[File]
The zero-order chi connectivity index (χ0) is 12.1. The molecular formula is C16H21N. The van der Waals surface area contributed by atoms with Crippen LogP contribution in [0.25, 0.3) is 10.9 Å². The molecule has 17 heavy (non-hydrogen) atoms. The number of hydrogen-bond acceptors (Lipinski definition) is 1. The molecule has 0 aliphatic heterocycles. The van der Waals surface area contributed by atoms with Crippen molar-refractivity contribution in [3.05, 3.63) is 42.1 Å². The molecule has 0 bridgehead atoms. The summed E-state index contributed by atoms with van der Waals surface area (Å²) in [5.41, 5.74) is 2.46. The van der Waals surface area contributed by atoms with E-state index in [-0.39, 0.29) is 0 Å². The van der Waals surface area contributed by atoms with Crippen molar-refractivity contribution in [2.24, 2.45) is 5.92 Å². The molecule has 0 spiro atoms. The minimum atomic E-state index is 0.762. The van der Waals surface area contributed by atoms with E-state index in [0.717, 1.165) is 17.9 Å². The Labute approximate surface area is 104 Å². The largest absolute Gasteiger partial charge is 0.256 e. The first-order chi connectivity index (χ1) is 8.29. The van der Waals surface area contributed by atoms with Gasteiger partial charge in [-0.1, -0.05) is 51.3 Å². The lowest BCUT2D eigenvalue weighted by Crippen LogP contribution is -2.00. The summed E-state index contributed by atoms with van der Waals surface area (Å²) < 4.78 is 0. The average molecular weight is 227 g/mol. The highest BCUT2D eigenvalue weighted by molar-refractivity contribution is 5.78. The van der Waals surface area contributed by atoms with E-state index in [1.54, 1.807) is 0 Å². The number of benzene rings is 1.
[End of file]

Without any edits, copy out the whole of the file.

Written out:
The zero-order chi connectivity index (χ0) is 12.1. The molecular formula is C16H21N. The van der Waals surface area contributed by atoms with Crippen LogP contribution in [0.25, 0.3) is 10.9 Å². The molecule has 17 heavy (non-hydrogen) atoms. The number of hydrogen-bond acceptors (Lipinski definition) is 1. The molecule has 0 aliphatic heterocycles. The van der Waals surface area contributed by atoms with Crippen molar-refractivity contribution in [3.05, 3.63) is 42.1 Å². The molecule has 0 bridgehead atoms. The summed E-state index contributed by atoms with van der Waals surface area (Å²) in [5.41, 5.74) is 2.46. The van der Waals surface area contributed by atoms with E-state index in [-0.39, 0.29) is 0 Å². The van der Waals surface area contributed by atoms with Crippen molar-refractivity contribution in [2.24, 2.45) is 5.92 Å². The molecule has 0 spiro atoms. The minimum atomic E-state index is 0.762. The van der Waals surface area contributed by atoms with E-state index in [0.717, 1.165) is 17.9 Å². The Labute approximate surface area is 104 Å². The largest absolute Gasteiger partial charge is 0.256 e. The first-order chi connectivity index (χ1) is 8.29. The van der Waals surface area contributed by atoms with Gasteiger partial charge in [-0.1, -0.05) is 51.3 Å². The lowest BCUT2D eigenvalue weighted by Crippen LogP contribution is -2.00. The summed E-state index contributed by atoms with van der Waals surface area (Å²) < 4.78 is 0. The average molecular weight is 227 g/mol. The highest BCUT2D eigenvalue weighted by molar-refractivity contribution is 5.78. The van der Waals surface area contributed by atoms with E-state index in [1.54, 1.807) is 0 Å². The number of benzene rings is 1.